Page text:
RAM memory types and their differences
In the same way that there are different types of cameras, processors or screens, in the market we can find several different types of RAM, which generally differ between them by its speed and energy efficiency.
Today, the most common type that we can find in Android smartphones is the LPDDR4X RAM, where it means , and DDR4 refers to or , while the number 4 corresponds to the version. Finally, the X indicates that it is a derivative version of LPDDR4 technology.
This type of memory offers a data transfer speed of up to 4,266 Mbps, the same as LPDDR4 technology, although it supports capacities ranging from 8 GB to 96 GB, a considerable increase from the 32 GB maximum limit of LPDDR4 technology. In addition, it bases its operation on a single 16-bit channel, and they are manufactured in a 14-nanometer format.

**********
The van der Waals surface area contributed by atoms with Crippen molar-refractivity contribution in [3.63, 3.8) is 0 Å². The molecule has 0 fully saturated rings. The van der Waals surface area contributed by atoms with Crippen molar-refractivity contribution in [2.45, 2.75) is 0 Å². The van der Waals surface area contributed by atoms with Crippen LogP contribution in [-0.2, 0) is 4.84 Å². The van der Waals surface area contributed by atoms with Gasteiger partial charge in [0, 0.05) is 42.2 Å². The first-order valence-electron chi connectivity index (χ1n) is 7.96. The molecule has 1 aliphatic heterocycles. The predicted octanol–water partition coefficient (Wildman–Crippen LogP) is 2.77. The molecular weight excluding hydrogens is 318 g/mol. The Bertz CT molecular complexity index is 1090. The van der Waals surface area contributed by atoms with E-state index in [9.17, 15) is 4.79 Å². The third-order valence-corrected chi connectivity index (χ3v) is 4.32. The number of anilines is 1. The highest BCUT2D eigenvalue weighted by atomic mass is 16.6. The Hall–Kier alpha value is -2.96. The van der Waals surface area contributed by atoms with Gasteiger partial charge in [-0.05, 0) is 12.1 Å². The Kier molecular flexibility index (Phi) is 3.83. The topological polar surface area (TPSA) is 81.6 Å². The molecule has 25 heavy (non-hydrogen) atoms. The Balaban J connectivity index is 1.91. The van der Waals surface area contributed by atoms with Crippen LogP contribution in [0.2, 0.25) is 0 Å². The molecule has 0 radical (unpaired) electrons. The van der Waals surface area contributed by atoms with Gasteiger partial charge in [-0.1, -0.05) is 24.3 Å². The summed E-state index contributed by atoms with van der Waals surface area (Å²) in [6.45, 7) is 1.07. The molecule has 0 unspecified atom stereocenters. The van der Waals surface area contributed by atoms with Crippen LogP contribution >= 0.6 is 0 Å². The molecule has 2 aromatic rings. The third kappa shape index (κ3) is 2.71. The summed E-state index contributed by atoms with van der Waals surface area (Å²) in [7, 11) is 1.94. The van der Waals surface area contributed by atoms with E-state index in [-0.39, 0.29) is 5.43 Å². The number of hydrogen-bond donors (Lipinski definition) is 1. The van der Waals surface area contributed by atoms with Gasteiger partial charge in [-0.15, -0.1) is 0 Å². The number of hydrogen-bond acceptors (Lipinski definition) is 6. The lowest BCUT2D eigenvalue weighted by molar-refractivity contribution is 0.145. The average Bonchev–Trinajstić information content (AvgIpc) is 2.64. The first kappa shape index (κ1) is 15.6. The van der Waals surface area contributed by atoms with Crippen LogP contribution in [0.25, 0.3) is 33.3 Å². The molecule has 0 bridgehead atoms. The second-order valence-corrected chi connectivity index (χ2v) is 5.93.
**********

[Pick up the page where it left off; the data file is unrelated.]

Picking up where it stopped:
But two years after the launch of LPDDR4X, a new technology arrived that this year we have begun to see in the first terminals, such as the OnePlus 8 Pro or the Galaxy S20 Ultra, by the way, two of the mobiles with the largest memory capacity RAM on the market. It’s about the LPDDR5 technology, faster thanks to a speed of up to 6,400 Mbps that translates into transfers of more than 50 GB per second, while improving efficiency, reducing energy consumption by up to 30%. Today, this type of memory is not very widespread among smartphones, although it is expected that it will gain ground in the coming years.
The mobiles with the most RAM on the market
As application requirements and user needs have evolved and increased, manufacturers have chosen to equip their phones with increasing RAM memory capacities. Currently, these are some of the mobiles with more RAM than can be bought from some of the major brands: